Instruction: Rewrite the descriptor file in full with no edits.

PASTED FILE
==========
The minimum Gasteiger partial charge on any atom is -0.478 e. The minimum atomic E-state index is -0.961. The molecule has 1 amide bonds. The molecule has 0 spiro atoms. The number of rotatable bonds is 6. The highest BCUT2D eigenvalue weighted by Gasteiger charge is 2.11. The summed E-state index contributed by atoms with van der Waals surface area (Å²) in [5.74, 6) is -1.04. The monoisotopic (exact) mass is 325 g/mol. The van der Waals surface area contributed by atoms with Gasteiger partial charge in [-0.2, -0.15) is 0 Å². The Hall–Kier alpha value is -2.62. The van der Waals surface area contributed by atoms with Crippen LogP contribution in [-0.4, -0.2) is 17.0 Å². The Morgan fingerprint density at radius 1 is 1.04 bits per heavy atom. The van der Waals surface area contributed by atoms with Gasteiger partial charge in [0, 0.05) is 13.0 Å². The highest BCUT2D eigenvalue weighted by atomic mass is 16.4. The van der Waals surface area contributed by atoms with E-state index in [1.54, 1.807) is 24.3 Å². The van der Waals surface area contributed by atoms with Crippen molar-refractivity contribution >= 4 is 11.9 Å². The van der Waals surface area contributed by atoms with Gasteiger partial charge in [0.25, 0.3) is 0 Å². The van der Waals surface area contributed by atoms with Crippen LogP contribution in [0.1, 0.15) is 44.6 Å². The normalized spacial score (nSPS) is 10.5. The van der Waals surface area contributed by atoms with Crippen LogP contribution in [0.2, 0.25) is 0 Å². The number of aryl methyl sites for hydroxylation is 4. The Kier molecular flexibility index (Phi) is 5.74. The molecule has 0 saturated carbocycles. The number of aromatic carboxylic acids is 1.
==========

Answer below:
The minimum Gasteiger partial charge on any atom is -0.478 e. The minimum atomic E-state index is -0.961. The molecule has 1 amide bonds. The molecule has 0 spiro atoms. The number of rotatable bonds is 6. The highest BCUT2D eigenvalue weighted by Gasteiger charge is 2.11. The summed E-state index contributed by atoms with van der Waals surface area (Å²) in [5.74, 6) is -1.04. The monoisotopic (exact) mass is 325 g/mol. The van der Waals surface area contributed by atoms with Gasteiger partial charge in [-0.2, -0.15) is 0 Å². The Hall–Kier alpha value is -2.62. The van der Waals surface area contributed by atoms with Crippen LogP contribution in [-0.4, -0.2) is 17.0 Å². The Morgan fingerprint density at radius 1 is 1.04 bits per heavy atom. The van der Waals surface area contributed by atoms with Gasteiger partial charge in [0, 0.05) is 13.0 Å². The highest BCUT2D eigenvalue weighted by atomic mass is 16.4. The van der Waals surface area contributed by atoms with E-state index in [1.54, 1.807) is 24.3 Å². The van der Waals surface area contributed by atoms with Crippen molar-refractivity contribution >= 4 is 11.9 Å². The van der Waals surface area contributed by atoms with Gasteiger partial charge in [0.25, 0.3) is 0 Å². The van der Waals surface area contributed by atoms with Crippen LogP contribution in [0.1, 0.15) is 44.6 Å². The normalized spacial score (nSPS) is 10.5. The van der Waals surface area contributed by atoms with Crippen LogP contribution in [0.2, 0.25) is 0 Å². The number of aryl methyl sites for hydroxylation is 4. The Kier molecular flexibility index (Phi) is 5.74. The molecule has 0 saturated carbocycles. The number of aromatic carboxylic acids is 1.